Tuesday, November 17, 2009


Close your eyes and imagine this...

You're getting ready to send your daughter off to international boarding school. You're sewing the little ribbon name tags into the back of each piece of clothing. You've taken the list provided by the hostel where she'll be living and gathered things like sheets, shampoo, toothbrush and toothpaste, towels and washcloths, book bag, and all the other things she'll need to be as self-sufficient as possible far from Mom and Dad. You've even cut her long, beautiful hair short so that she can take care of it by herself with the braid wrapped and stored as a keepsake. You send another prayer up that her visa comes in time since she's not only going away from home for school, she's going to a different country.

I'm having to imagine it myself since I'm speaking for my Mom. She is the one that can truly tell you what it's like to send your child off to another country to boarding school.

However, I can speak as the child since I was that child. Mom and Dad did a great job of making it an adventure. I felt very grown up to be going off by myself to school. I knew other kids who had already begun doing that, and at the time it was normal to start boarding school in 4th grade. Mom had home schooled me up to that point because Cameroon didn't have public schools that were good enough to keep me at the same level of education as my peers in the United States. Now it was time to do big girl things and go to school in Nigeria.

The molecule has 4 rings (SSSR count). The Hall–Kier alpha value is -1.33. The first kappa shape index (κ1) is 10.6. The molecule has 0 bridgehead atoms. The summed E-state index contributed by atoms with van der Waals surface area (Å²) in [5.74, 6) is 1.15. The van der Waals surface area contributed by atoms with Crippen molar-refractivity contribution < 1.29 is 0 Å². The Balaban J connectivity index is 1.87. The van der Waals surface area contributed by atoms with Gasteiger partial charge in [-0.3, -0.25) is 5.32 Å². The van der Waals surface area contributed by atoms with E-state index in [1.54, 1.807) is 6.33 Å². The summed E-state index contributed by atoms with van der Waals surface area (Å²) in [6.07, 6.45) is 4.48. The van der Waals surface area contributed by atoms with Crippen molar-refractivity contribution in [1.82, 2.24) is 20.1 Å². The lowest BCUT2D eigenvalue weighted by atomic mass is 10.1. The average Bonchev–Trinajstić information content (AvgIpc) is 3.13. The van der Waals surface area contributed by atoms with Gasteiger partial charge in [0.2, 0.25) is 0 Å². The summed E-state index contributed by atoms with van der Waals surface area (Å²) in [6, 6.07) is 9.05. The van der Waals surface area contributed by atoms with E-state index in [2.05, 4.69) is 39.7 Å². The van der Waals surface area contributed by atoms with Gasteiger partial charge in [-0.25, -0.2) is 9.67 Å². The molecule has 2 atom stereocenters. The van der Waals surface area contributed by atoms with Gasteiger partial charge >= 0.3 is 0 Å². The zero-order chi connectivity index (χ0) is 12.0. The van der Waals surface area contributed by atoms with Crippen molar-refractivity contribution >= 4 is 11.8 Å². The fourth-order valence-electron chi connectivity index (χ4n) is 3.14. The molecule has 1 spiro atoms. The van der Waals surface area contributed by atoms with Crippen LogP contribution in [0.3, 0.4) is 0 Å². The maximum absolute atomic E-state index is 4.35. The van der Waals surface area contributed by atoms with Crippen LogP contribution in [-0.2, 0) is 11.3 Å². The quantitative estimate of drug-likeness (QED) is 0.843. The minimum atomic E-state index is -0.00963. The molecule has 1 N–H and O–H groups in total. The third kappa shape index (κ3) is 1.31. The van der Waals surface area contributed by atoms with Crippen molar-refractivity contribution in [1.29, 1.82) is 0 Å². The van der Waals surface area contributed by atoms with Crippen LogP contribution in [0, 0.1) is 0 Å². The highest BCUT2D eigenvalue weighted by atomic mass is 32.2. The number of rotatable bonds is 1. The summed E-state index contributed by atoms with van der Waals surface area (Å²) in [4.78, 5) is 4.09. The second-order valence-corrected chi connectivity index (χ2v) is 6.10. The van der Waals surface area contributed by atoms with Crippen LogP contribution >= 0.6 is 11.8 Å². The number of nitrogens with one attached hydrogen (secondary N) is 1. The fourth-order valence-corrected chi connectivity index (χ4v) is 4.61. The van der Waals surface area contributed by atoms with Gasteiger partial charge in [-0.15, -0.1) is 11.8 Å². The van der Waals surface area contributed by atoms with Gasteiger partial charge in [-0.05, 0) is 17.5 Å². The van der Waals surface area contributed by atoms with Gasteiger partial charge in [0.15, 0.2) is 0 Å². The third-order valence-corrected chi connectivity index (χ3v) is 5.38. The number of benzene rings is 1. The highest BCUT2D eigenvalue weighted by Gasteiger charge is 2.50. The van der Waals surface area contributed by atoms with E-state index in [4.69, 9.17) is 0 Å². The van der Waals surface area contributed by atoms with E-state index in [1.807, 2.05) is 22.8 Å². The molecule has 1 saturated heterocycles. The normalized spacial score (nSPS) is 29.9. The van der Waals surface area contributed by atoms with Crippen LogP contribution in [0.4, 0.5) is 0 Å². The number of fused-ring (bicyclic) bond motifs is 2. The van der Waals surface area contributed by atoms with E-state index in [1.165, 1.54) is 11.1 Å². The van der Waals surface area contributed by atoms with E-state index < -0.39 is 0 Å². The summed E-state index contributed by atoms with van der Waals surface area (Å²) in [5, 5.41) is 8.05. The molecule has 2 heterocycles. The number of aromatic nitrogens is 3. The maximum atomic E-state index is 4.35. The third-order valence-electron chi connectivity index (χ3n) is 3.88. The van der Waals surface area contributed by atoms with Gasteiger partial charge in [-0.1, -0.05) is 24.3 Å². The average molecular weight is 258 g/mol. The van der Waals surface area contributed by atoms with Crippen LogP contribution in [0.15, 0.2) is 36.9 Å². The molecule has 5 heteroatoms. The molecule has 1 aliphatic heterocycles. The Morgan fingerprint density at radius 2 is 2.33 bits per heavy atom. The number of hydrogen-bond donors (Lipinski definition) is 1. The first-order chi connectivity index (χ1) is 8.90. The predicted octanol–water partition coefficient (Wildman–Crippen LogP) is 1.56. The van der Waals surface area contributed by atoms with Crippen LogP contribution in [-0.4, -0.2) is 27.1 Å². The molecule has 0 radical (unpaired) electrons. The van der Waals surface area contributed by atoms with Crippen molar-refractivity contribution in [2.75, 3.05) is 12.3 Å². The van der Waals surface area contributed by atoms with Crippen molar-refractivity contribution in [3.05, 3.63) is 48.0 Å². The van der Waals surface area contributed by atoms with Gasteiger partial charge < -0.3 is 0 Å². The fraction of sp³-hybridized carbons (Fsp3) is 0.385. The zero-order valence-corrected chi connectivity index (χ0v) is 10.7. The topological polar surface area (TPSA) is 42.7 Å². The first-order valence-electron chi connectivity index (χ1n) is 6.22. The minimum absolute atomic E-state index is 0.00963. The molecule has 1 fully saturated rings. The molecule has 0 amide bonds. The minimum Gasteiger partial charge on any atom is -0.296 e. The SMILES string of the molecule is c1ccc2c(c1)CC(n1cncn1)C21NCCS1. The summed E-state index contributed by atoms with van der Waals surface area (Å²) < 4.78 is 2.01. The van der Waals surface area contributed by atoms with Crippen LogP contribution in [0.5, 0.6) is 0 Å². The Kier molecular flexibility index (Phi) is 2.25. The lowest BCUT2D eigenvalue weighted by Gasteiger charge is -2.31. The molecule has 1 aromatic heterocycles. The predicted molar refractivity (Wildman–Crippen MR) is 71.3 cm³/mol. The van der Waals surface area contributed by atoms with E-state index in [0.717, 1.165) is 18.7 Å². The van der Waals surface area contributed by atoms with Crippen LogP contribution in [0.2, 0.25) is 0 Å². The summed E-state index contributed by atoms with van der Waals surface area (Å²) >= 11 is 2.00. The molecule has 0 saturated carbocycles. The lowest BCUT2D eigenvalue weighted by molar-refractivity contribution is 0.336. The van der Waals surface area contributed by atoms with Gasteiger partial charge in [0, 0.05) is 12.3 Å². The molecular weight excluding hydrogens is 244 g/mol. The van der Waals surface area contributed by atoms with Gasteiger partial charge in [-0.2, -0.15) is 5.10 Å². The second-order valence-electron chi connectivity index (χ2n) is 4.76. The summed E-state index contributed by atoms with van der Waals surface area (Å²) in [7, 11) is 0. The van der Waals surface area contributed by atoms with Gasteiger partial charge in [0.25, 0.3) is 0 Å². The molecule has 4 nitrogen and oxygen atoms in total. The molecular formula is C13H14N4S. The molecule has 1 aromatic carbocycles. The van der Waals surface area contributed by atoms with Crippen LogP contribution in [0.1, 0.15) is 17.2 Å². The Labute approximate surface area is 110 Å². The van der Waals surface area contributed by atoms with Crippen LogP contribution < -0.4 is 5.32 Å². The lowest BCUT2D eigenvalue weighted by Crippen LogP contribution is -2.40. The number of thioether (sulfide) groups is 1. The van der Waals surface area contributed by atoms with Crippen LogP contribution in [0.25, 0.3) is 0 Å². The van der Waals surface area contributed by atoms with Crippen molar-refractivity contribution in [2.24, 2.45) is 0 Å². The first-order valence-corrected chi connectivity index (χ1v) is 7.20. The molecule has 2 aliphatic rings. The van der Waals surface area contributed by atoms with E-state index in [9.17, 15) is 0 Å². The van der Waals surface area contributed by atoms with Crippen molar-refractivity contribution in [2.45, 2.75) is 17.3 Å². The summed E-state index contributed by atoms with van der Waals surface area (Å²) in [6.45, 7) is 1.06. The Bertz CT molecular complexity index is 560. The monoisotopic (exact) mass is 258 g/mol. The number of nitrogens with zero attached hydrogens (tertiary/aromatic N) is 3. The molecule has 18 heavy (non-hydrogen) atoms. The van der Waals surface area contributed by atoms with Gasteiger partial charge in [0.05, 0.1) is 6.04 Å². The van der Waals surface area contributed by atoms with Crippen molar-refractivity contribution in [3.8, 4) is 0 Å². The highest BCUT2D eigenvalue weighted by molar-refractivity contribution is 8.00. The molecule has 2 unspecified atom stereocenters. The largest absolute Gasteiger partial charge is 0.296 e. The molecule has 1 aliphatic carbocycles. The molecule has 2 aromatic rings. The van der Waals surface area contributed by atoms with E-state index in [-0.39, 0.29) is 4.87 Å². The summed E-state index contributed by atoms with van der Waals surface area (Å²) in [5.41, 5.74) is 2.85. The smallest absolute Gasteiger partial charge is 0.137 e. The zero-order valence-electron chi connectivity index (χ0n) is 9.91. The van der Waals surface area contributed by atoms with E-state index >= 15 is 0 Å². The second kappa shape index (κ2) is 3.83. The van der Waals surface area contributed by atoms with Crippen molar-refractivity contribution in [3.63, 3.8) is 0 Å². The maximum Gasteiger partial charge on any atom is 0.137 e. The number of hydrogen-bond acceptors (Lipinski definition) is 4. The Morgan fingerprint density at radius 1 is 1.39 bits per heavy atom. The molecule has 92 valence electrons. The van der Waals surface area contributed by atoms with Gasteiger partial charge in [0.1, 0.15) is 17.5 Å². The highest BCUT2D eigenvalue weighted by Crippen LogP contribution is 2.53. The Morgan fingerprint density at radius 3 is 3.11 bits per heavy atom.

I have no children of my own, but even imagining my nieces and nephews being sent off at a very young age causes me fear. Would they be safe? Who can they go to if they get homesick or need help with their homework? Will they be okay? What happens if they have trouble in school with other kids or with their teacher?

So when I found out about the opportunity to go to Cameroon to help build the Rain Forest International School (RFIS) for missionary kids, I checked out their web site. Since it's a fact of life for a lot of missionary kids, I wanted to find out if they had goals and beliefs that would make the school the best it could be. It's important to me that when parents send their children away to school that it's safe and the child comes first. I liked what I saw and decided that I wanted to be a part of that.

So, I embarked on a journey; raising money to go and be a construction worker at the new school site. Thanks to God's grace and a lot of people who were generous both financially and with their prayers, I left for Cameroon on September 10th, 2009. And, lucky me, my Dad went with me.

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